5 thoughts on “Power Proofreading and Editing Tips

  1. Firstly, this article went almost completely against every proofreading/editing method I’ve ever learned prior to college. Before college (and occasionally at PSU) there seemed to be an everlasting effort on making one’s piece of writing more appealing. How was this accomplished? Through adding more words than necessary, using a thesaurus to add complexity to diction, and finding cool adverbs.

    After reading this article I’m beginning to contemplate how I went about proofreading. I found that removing passive voice was relatively obvious, however, it is often overlooked because it’s widely accepted and understood. What took me by surprise was reading aloud and waiting until the following day to proofread. I liked how the writer takes on proofreading from all perspectives, including verbal, practical, and respective appearance. I attached the link below, which offers University of Wisconsin’s take on the timeline of proofreading and the approaches one should take before, during, and after.

    https://writing.wisc.edu/Handbook/Proofreading.html

  2. I believe many students skip proofreading because it is a time-consuming activity that requires you to think about a clear message and your main point for writing. When I write, I hate proofreading because I know half of the sentences and ideas don’t make sense in a cohesive manner. Proofreading, however, is essential to any piece of writing because you can write whatever you want, but does it make sense?
    Some of the tips Mr. Dustin Wax offers are ones that I use every time I write an essay, specifically “Sleep on it” and “Read out loud”. Another technique I like is working with a partner to proofread each other’s work. I was a writer for my high school newspaper and we would use this technique. I found this very helpful because my partner would often find little grammatical errors or awkwardly phrased sentences that my brain overlooked.

  3. This article stood out to me because I really value proofreading and editing when I write papers and articles. I thought the author made a really good point in saying that the real work in writing is in the editing, and I believe that to be very true. I find myself writing whatever comes to my head when I first start out a paper, but when I finish, most of my thoughts are not well organized and out of place. This is where the proofreading and editing comes in, where I go back through my work and try and organize my thoughts so my audience can clearly understand where I am coming from. I also saw some similarities between the tips that the author included and some of the things that I do when I go through and edit my work, including reading my work out loud, waiting overnight to edit, and cutting rather than adding. I hope to continue to use these strategies in the future, but I also think that I can implement some other tips that were listed into my future papers when it comes to editing and proofreading.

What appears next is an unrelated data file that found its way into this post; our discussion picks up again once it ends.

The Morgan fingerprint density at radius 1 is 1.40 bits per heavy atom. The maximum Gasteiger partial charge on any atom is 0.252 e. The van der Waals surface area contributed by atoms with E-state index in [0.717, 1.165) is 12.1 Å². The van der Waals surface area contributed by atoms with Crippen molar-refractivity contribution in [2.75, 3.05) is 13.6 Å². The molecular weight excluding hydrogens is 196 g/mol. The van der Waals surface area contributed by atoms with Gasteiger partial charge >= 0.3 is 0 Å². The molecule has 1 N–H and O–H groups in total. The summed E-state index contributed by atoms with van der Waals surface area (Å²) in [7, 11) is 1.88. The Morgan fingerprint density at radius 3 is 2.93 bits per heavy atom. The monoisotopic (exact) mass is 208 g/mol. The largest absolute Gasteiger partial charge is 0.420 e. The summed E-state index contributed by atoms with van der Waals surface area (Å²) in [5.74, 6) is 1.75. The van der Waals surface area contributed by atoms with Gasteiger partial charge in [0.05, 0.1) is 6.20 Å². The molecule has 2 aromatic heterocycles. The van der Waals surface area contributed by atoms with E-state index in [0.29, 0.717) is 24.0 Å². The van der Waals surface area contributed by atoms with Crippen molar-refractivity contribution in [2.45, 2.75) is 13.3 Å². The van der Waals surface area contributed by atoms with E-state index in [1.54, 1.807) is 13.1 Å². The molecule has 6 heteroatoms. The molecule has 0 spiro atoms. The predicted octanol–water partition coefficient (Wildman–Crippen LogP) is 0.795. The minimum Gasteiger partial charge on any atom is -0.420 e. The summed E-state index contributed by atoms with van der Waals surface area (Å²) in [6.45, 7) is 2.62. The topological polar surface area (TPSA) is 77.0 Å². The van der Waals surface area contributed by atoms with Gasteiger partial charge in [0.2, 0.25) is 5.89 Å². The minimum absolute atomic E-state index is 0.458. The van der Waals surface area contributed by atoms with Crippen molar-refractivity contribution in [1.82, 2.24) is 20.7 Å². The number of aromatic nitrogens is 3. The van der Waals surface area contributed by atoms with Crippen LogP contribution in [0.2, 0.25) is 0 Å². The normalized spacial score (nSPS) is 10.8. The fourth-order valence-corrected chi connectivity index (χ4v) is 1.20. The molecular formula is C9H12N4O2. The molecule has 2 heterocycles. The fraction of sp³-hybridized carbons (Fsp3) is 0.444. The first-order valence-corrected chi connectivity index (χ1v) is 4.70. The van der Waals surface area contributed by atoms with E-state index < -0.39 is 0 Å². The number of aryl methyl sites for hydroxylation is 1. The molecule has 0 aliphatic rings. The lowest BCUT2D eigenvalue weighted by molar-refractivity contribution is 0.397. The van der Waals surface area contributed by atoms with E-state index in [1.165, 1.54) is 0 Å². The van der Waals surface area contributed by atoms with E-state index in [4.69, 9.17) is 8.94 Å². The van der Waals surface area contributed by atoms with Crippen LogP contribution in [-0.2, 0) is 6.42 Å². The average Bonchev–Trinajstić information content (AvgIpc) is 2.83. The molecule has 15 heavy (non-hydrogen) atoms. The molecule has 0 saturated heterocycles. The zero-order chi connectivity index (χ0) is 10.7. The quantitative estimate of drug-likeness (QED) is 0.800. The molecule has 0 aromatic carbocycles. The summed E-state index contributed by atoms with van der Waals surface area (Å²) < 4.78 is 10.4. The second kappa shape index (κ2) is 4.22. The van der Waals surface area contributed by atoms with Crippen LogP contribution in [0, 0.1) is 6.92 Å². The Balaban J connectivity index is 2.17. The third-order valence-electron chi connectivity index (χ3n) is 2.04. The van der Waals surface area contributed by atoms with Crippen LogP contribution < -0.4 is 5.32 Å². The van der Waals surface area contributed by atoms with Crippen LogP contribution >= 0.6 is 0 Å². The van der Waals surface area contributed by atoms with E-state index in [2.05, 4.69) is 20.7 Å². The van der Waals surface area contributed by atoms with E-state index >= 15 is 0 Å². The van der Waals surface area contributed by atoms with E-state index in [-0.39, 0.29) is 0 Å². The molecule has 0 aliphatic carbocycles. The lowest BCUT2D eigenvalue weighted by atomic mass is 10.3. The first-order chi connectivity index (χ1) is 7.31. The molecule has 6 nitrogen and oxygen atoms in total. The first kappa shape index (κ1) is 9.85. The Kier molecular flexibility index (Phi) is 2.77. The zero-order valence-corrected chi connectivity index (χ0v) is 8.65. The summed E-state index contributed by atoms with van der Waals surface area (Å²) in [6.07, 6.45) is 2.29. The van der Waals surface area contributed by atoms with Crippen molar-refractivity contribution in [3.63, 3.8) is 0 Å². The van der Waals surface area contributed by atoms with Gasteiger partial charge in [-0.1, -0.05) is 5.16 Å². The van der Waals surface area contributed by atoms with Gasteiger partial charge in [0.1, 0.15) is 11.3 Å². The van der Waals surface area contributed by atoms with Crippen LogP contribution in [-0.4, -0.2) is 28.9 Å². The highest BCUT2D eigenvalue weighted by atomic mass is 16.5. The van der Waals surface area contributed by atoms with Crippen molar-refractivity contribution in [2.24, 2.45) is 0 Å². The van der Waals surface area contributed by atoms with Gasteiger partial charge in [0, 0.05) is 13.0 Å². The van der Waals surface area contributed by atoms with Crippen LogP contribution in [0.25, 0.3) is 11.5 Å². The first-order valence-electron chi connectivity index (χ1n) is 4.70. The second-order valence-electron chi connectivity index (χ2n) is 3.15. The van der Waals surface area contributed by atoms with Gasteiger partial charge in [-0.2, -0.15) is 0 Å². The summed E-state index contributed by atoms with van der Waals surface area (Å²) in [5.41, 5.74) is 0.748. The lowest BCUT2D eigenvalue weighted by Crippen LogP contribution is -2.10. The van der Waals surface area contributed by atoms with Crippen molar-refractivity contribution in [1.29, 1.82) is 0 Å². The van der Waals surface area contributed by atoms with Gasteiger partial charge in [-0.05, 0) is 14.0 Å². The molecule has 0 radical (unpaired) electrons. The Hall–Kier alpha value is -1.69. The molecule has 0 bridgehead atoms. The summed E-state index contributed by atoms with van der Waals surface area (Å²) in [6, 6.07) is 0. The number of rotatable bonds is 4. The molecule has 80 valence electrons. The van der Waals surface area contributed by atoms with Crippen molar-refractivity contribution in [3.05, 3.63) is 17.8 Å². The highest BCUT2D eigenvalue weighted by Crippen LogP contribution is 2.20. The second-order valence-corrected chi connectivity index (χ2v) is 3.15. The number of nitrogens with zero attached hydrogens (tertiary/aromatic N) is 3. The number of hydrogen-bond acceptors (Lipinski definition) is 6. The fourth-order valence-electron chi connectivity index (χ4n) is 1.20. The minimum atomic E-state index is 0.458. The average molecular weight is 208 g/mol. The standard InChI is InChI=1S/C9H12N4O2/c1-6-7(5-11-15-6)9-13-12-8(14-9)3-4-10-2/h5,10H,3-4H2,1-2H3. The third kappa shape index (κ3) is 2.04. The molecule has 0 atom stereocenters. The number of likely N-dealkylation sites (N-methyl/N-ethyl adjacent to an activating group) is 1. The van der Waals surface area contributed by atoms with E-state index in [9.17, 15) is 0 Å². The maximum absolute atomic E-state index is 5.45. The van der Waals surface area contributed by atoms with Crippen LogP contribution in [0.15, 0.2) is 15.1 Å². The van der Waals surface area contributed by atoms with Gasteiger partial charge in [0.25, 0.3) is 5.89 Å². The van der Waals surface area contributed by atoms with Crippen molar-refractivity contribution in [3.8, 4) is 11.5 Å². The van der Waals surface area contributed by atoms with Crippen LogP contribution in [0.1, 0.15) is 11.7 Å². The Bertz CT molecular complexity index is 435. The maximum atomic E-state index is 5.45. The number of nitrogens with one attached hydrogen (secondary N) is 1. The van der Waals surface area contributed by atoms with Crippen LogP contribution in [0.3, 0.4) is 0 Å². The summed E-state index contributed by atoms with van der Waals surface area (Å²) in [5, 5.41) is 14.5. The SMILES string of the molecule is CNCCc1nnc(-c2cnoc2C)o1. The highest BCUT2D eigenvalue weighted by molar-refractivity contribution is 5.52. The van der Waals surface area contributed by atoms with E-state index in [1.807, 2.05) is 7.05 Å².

4. I believe proofreading is an underrated writing tactic, especially when students are on a class timeline. In high school when I was a yearbook editor, we spent an entire academic year editing our proofs over and over until we physically could not look at them any more. But, this method produced quality work.
    I liked this article’s point about eliminating anything that doesn’t add value to our work. Often times, students including myself tend to keep content that shows our overall knowledge on a particular subject, even if it’s unrelated. We don’t realize that this practice makes it much more difficult for the reader to be engaged.
    My favorite re-writing tactic is printing out a piece of digital writing as a hard copy to edit. Going from digital to hard copy creates an illusion for me that the document is brand new, and I’m more attentive to detail when editing.

  5. The article by Dustin Wax highlights the fact that editing a writing is a skill that needs to be developed. Editing makes a writing more effective, helping the readers to understand more easily. Of course, the unnecessary words need to be removed in order to make writings more concise. A lengthy writing might overwhelm the readers and they might feel awkward while reading. One way to find the awkwardness is to read out the writings out loud so that the writers could have a sense about how the writing actually is and how does it sound. Wax’s tips also suggest that sentences could be short if we do not use unnecessary adverbs and use active rather than passive sentences. All these minor mistakes could be caught by reading our own writings out loud and it would be much more effective if we read after a short break of at least one day. If we follow his tips we would do good with our writings both in our school and professional life.

Leave a Reply

Your email address will not be published. Required fields are marked *